I think counselling is probably what I need to help put some perspective on things and get an outsider's view. I don't think I could handle the demands of maintaining a social relationship at the moment, so it would probably be a fleeting effort if I tried.
I find it peculiar that NT are not intrigued into the difference between NT and ND. The way we experience the world from birth is unique to us and is all we know, so for me, to understand how someone else sees it differently is fascinating! Sometimes I wish I could experience the world from another persons shoes, just to see how different it can be.
I would also like to understand and find out more about how NT's experience the world, I wish there was a course or something that covered that or explained it! I don't understand why there isn't considering how many courses there seem to be that 'explain' all of the ways in which ND's are 'different'.
I don't think I would like to experience the world from an NT perspective though, just to learn about it.
There was a TV programme on last night (can't remember what it was called) featuring an autistic man (John-Elder Robinson, I think.) who had undergone an experimental therapy to 'unlock' his empathy and, afterwards, he was indeed able to feel emotions from a more typically NT perspective. He found it an overwhelming experience and, I think, regrets having changed himself in such an intrinsic way.
I think it would be exhausting to be going about your daily life 'feeling' the emotions of everyone you encountered, it sounds awful to me but I do realise that I'm probably not understanding it properly. I wrote about it in an earlier thread 'Viral Emotions' but I haven't come across anything that properly explains how NT emotions actually work and if they're indeed so very different from ND.
I don't think I would want it permanently as that would be changing who I am as a person, but it would be good to get a better understanding.
It would be good to be able to compare similarities and differences first hand as I am sure that would help with communication difficulties and just being able to understand each other better.
Yes counselling can sometimes be helpful although it is normally just getting things of your chest rather than change anything. I tried Counselling in the Caravan St James Church Piccadilly London which is a free service. There are student counsellors not especially trained in Autism. You have to knock on the door of the Caravan and you will be told when a space is available. You can only make a contract when you have seen a councillor four times. Some Autistic people might not like taking pop luck as it is a drop in service until you have a counselling relationship.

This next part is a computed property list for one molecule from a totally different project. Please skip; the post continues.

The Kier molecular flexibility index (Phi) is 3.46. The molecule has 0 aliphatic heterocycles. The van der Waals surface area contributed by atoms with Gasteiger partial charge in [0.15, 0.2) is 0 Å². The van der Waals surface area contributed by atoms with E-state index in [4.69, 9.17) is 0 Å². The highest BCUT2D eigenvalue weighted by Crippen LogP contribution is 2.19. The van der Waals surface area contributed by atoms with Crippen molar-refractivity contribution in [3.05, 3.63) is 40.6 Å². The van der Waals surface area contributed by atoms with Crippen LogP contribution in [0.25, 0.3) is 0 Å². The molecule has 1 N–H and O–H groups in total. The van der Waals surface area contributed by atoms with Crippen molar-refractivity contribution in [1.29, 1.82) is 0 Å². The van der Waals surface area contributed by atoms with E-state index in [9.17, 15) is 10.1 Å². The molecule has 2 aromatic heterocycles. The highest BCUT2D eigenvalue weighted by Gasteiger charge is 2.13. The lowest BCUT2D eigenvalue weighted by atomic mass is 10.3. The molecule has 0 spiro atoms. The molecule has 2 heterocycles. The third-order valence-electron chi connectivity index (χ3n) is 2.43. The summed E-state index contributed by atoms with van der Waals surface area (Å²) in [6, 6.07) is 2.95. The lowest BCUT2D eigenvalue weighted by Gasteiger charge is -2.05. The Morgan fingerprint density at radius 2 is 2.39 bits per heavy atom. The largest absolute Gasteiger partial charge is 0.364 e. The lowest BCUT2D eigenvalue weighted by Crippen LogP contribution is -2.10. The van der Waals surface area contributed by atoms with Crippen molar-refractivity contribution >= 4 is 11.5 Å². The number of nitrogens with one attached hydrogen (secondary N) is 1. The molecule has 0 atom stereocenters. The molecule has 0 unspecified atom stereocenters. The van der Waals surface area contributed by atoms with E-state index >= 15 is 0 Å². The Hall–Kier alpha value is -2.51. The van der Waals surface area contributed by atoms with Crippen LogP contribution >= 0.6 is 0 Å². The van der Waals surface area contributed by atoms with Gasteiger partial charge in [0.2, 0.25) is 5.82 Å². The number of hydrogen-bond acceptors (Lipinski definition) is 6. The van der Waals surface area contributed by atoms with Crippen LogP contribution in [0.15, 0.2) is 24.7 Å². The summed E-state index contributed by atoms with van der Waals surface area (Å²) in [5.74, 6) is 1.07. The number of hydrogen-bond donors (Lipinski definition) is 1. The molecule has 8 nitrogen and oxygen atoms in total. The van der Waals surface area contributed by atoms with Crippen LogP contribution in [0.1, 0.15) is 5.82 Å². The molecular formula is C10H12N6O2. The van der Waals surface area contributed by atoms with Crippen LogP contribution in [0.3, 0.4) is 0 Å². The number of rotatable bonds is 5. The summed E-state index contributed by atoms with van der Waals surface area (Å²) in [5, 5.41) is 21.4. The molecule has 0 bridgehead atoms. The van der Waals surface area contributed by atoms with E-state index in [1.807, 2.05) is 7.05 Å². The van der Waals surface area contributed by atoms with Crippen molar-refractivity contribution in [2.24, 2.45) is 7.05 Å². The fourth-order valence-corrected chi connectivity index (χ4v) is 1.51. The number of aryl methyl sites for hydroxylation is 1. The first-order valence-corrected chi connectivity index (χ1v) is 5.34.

I too would like someone to bounce ideas off and to share experience of autism both positive and negative with someone who understands and don’t have to “explain” to. We run out of resources and willing ears because people around us are used to us as we are and we with our new found information what to discuss things to get them in perspective and then hopefully adjust accordingly. I have had both horrendous and extremely good counselling and there is a big difference in both experience and after effects. In this area I cannot access counselling precisely because I have multiple diagnosis and services are non existent just where I live so it does leave me feeling very isolated and at the moment have retreated to try to “recharge my batteries “. It would be good if services and groups for adults were more evenly available but also some sort of chat line that we could use ( if we felt brave enough) especially leading up to and first year or so after diagnosis which seems to be the period of time we need most reassurance. I have noticed Starbuck that you are trying hard to stay positive, have an even outlook and someone that people turn to. I hope you can find a way forward and someone you can talk things through with without feeling judged or having to worry about how what you say affects the other person.. ie a neutral but caring person.